The Vanishing of Ethan Carter will haunt you. Just not in the way that you think. It’s a thoughtful haunting. This paranormal detective story doesn’t rely on spooky attics and creepy monsters for traditional scares. It relies on the breathable space between things—and on your evil brain—to bring out the bad thoughts in your head.
Welcome to Red Creek Valley. There isn’t a more picturesque location this side of The Witcher 3. Evergreens cover the hills so thickly you can almost smell the pine needles. Water cuts along the valley bottom so coldly you can imagine your toes freezing from the fresh snowmelt. Any screenshot you take is going to look like a subdued Thomas Kinkade painting. To say it’s lovely is just being coy.
Red Creek Valley is a bastion of industry and wealth amidst the gorgeous landscape. There are freight cars on the tracks, mine shafts in the hills, and a full-on hydroelectric dam walling off one end of the valley from the other. The rest of civilization is nowhere to be seen, but Red Creek is a monied pocket. Despite the money flowing through its veins, the entire place is low tech. Beyond the cliffside elevator shaft and the speeder rail car, there’s not a whole lot of technology between you and the investigation. It’s lonely. And it’s a relief.
You are Paul Prospero, a paranormal detective with an inside voice that sounds a lot like a Max Payne monologue. You’re deeply empathetic and uniquely qualified to take on the ghost story you’re about to step into. A strange letter from a boy named Ethan Carter brought you to Red Creek Valley. But now that you’re here, it’s looking like this missing persons case is turning into something nastier and more brutal than the painterly landscape looks capable of hosting.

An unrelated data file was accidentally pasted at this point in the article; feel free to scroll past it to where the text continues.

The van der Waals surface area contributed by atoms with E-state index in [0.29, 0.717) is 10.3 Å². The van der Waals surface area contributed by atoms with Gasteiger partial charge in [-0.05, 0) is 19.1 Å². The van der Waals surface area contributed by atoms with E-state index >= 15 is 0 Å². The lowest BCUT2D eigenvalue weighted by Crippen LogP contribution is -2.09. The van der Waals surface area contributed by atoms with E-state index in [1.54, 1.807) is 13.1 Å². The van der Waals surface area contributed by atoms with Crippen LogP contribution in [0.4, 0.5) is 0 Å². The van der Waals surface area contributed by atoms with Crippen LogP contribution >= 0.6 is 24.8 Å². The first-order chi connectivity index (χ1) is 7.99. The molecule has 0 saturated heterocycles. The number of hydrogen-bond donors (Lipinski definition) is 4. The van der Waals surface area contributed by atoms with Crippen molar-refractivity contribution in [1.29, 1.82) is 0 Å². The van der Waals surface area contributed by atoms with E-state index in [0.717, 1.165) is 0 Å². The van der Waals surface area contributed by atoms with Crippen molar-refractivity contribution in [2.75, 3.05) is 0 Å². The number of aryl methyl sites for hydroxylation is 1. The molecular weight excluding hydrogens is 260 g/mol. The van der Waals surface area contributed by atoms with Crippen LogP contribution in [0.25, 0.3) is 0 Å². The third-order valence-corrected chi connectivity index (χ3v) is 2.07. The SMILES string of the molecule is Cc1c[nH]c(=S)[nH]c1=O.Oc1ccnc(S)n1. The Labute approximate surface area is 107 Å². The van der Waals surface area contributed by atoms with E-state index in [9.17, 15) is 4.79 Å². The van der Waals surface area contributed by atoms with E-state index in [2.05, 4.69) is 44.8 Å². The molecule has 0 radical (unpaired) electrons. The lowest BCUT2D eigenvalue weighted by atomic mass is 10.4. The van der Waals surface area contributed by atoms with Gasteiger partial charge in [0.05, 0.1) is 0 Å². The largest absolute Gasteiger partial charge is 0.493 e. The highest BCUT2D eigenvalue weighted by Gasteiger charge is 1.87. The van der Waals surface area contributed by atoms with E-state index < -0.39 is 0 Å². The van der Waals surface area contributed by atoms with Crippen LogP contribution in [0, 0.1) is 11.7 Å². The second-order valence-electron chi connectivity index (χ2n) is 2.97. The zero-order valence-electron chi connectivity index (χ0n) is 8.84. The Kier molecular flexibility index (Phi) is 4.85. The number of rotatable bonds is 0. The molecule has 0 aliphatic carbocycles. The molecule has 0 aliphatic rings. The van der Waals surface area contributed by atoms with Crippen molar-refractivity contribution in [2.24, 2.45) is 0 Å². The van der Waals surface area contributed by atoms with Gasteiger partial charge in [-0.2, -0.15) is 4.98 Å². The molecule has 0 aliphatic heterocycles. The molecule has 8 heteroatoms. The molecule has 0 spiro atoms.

You can run and duck, but the walking pace and deliberate lack of a jump button gives you time to soak in the details—with your feet on the ground. Once your eyes stop bulging from the God rays coursing through the tree branches, you can start to look into the rich surroundings. The architecture runs from ancient Nordic to English cottage, and nearly every building has a function in the investigation.
The main puzzles go a little something like this. You find pieces of a crime (which are sometimes pieces of a dismembered body) scattered across a hundred-yard murder scene. You put the improvised murder weapons back into their positions prior to the murder taking place (hanging an axe back on the wall, or putting a pair of scissors back onto the office desk). You inspect the recently dead body. You watch four or five spectral lights rise up from the body and soar out into the murder scene. You approach these ashy spectral lights and watch them form into a frozen, holographic moment taking place during the murder. You place the frozen-in-time events in chronological order (one, two, three, four, five). Then you “visualize” the entire scene and watch it play out—ghostly hologram-style—from beginning to end.
If you placed the events in the wrong chronological order, the scene dissolves and cuts itself off, and you retry putting them in order again. If you placed them in the correct order this time, then the scene indeed plays out, front to back. The ability to reassemble a crime scene and visualize the outcome is your greatest power. This is why Ethan Carter wrote that strange letter to Detective Paul Prospero in the first place. Ethan knows that Paul is up to the task. You’ll watch a family self destruct, and you’ll slowly put the pieces together as to where this Ethan Carter has vanished off to.
As you creep around dark corners, boarded-up buildings, and creaking forests, it’s not the scenery that’s scary. The scenery is pastoral. It’s beautiful. It’s occasionally mundane. No, the horror comes from the motives of the murderers. It comes from the nasty, simple shapes of the murders themselves. It’s all the more frightening because it’s juxtaposed against the picture-perfect Red Creek Valley. But just because there’s nothing lurking in that darkened church, doesn’t mean you’ll want to hang out in there either.